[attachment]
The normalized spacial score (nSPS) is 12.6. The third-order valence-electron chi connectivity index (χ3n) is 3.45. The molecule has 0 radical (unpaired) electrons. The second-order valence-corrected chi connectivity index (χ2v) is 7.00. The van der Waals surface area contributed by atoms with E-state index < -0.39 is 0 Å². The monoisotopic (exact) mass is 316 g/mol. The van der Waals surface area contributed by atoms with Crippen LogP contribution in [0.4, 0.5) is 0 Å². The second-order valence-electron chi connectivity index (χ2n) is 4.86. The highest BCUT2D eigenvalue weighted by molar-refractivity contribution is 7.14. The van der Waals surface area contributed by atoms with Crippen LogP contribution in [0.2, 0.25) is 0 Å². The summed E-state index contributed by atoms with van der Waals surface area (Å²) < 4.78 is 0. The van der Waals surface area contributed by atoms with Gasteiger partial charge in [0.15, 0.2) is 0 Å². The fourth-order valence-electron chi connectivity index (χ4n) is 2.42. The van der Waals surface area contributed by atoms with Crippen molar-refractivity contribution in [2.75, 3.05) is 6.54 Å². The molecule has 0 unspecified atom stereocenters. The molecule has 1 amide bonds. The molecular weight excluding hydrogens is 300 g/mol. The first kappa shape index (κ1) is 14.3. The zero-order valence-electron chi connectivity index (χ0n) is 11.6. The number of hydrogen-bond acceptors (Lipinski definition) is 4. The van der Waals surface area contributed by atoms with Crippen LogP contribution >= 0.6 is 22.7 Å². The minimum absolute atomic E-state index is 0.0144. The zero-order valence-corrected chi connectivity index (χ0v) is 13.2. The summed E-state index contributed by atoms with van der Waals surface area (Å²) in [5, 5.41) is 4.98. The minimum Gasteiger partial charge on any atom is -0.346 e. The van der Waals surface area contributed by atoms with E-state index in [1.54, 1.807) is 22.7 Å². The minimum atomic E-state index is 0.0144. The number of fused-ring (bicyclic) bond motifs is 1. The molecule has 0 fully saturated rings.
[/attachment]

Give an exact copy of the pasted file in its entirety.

The normalized spacial score (nSPS) is 12.6. The third-order valence-electron chi connectivity index (χ3n) is 3.45. The molecule has 0 radical (unpaired) electrons. The second-order valence-corrected chi connectivity index (χ2v) is 7.00. The van der Waals surface area contributed by atoms with E-state index < -0.39 is 0 Å². The monoisotopic (exact) mass is 316 g/mol. The van der Waals surface area contributed by atoms with Crippen LogP contribution in [0.4, 0.5) is 0 Å². The second-order valence-electron chi connectivity index (χ2n) is 4.86. The highest BCUT2D eigenvalue weighted by molar-refractivity contribution is 7.14. The van der Waals surface area contributed by atoms with Crippen LogP contribution in [0.2, 0.25) is 0 Å². The summed E-state index contributed by atoms with van der Waals surface area (Å²) < 4.78 is 0. The van der Waals surface area contributed by atoms with Gasteiger partial charge in [0.15, 0.2) is 0 Å². The fourth-order valence-electron chi connectivity index (χ4n) is 2.42. The van der Waals surface area contributed by atoms with Crippen molar-refractivity contribution in [2.75, 3.05) is 6.54 Å². The molecule has 0 unspecified atom stereocenters. The molecule has 1 amide bonds. The molecular weight excluding hydrogens is 300 g/mol. The first kappa shape index (κ1) is 14.3. The zero-order valence-electron chi connectivity index (χ0n) is 11.6. The number of hydrogen-bond acceptors (Lipinski definition) is 4. The van der Waals surface area contributed by atoms with Crippen LogP contribution >= 0.6 is 22.7 Å². The minimum absolute atomic E-state index is 0.0144. The zero-order valence-corrected chi connectivity index (χ0v) is 13.2. The summed E-state index contributed by atoms with van der Waals surface area (Å²) in [5, 5.41) is 4.98. The minimum Gasteiger partial charge on any atom is -0.346 e. The van der Waals surface area contributed by atoms with E-state index in [1.54, 1.807) is 22.7 Å². The minimum atomic E-state index is 0.0144. The number of fused-ring (bicyclic) bond motifs is 1. The molecule has 0 fully saturated rings.